Truth, Inspiration, Hope.

Italy Bans Synthetic Meat, Fish, and Dairy to ‘Protect Our Culture and Our Tradition’

The move comes just a day after Europe publicized an Australian firm making a meatball out of wooly mammoth DNA spliced with elephant DNA and grown in the stem cells of a sheep.
Neil Campbell
Neil lives in Canada and writes about society and politics.
Published: March 30, 2023
Italy has banned synthetic meat, dairy, and fish to protect farmers and its culinary and wine industry heritages.
A file photo of Singaporeans eating lab-grown chicken nuggets, which were made legal, in December of 2020. To the contrary, Italy has banned synthetic meat, fish, and dairy in order to protect its rich and longstanding culinary culture. (Image: NICHOLAS YEO/AFP via Getty Images)

Italy’s government is pushing legislation to ban laboratory-grown meat in order to protect the country’s legendary food culture and heritage.

BBC complained about the developments in March 29 reporting as it stated that Minister of Agriculture and Food Sovereignty, Francesco Lollobrigida, had announced the measures, which will be enforced by €60,000 (US$65,000) fines.

Same day reporting by The Guardian states that importers, exporters, and producers will also face government-ordered closure if found to violate the rules.

The BBC says that the legislation is praised by Italy’s agriculture industry, which has gathered more than a half million signatures for a petition to protect “natural food,” and loathed by animal rights activists who claim that lab grown meat will protect animals and save the world from the carbon climate change narrative.


Lollobrigida stated, “Laboratory products, in our opinion, do not guarantee quality, wellbeing and the protection of our culture, our tradition,” adding that the motivation was to “protect our culture and our tradition, including food and wine,” according to The Guardian.

The ban will apply to not only synthetic animal cells, but synthetic fish and milk, the outlet states.

A March 29 tweet by Lollobrigida on the legislation characterized it as a win for the Meloni government as “a strong stance in favor of the many traditional producers, besieged by a few increasingly unscrupulous multinationals.”

The Guardian cited Health Minister Orazio Schillaci as telling the press, “[Because] there are no scientific studies yet on the effects of synthetic foods. We want to safeguard our nation’s heritage and our agriculture based on the Mediterranean diet.”

The leader of a small left-wing party quoted by the outlet claimed that laboratory grown animal cells replacing the thousands-of-years-old human hunting and farming practices and industries is “a technology that could allow us to pollute and kill less.”

A food policy NGO quoted by The Guardian said Italy was “a complete outlier” in Europe on the issue, claiming further that “other governments are eager to unlock some of the benefits of cultivated meat and are therefore being supportive.”

Just one day prior to Italy’s move, an Australian company was publicized by The Guardian and other network media outlets as having created a laboratory-grown meatball using DNA obtained from the extinct wooly mammoth species.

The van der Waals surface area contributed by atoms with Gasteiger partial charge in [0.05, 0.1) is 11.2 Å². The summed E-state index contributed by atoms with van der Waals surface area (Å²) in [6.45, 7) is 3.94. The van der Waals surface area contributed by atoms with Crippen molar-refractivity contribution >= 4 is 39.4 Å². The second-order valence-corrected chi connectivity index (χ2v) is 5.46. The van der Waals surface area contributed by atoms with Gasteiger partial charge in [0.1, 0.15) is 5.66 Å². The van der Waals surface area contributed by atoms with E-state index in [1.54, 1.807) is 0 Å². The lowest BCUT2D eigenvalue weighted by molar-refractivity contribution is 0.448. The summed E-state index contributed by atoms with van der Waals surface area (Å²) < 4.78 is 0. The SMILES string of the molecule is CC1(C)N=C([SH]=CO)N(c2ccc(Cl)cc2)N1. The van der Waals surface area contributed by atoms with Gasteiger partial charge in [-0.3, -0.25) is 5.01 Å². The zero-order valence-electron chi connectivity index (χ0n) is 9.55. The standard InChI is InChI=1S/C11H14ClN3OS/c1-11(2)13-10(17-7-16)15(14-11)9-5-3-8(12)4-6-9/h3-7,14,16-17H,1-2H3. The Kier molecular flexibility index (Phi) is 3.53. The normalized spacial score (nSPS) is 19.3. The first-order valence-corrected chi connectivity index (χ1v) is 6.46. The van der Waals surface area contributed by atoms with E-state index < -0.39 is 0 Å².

The CEO of the company told The Guardian that the goal of his business was nudging behavioral changes in an attempt to change the human living condition wherein people eat meat.

“The goal is to transition a few billion meat eaters away from eating [conventional] animal protein to eating things that can be produced in electrified systems,” he said, adding, “We have a behaviour change problem when it comes to meat consumption.”

They added, “And we believe the best way to do that is to invent meat. We look for cells that are easy to grow, really tasty and nutritious, and then mix and match those cells to create really tasty meat.”

A co-founder for the company that the wooly mammoth was chosen because the lost animal is “a symbol of diversity loss and a symbol of climate change.”

The article says that the company worked with the Australian Institute for Bioengineering at the University of Queensland to create the genetic material needed to make the substance by using “the DNA sequence for mammoth myoglobin, a key muscle protein in giving meat its flavour, and fill[ing] in the few gaps using elephant DNA.”

The DNA was then grown inside of stem cells harvested from sheep. They said the process only took a few weeks.

A scientist for the institute stated that nobody dares to eat the biomatter because “we have no idea how our immune system would react when we eat it.”

Earlier in the month, both Hungary and Italy also put strict restrictions on products using insects in place of agricultural flour.

Hungary requires such products to be displayed separately in stores and to have packages clearly and unambiguously marked, according to Hungarian media outlet Origo.

Minister of Agriculture István Nagy was paraphrased as stating, “Those for whom it is important to buy food of Hungarian origin do not want to eat insects.” 

Nagy added, “In addition, Hungarian farmers always provide the Hungarian population with high-quality raw materials, fresh and high-quality food, and we do not need to fear food or protein shortages.”

Lollobrigida was quoted by The Times on March 24 as stating on the country’s similar regulations, “It’s fundamental that these flours are not confused with food made in Italy.”

“Those who want to choose crickets, larvae and locusts can go there and those who don’t want to, as I imagine most Italians, can keep away,” the Minister added.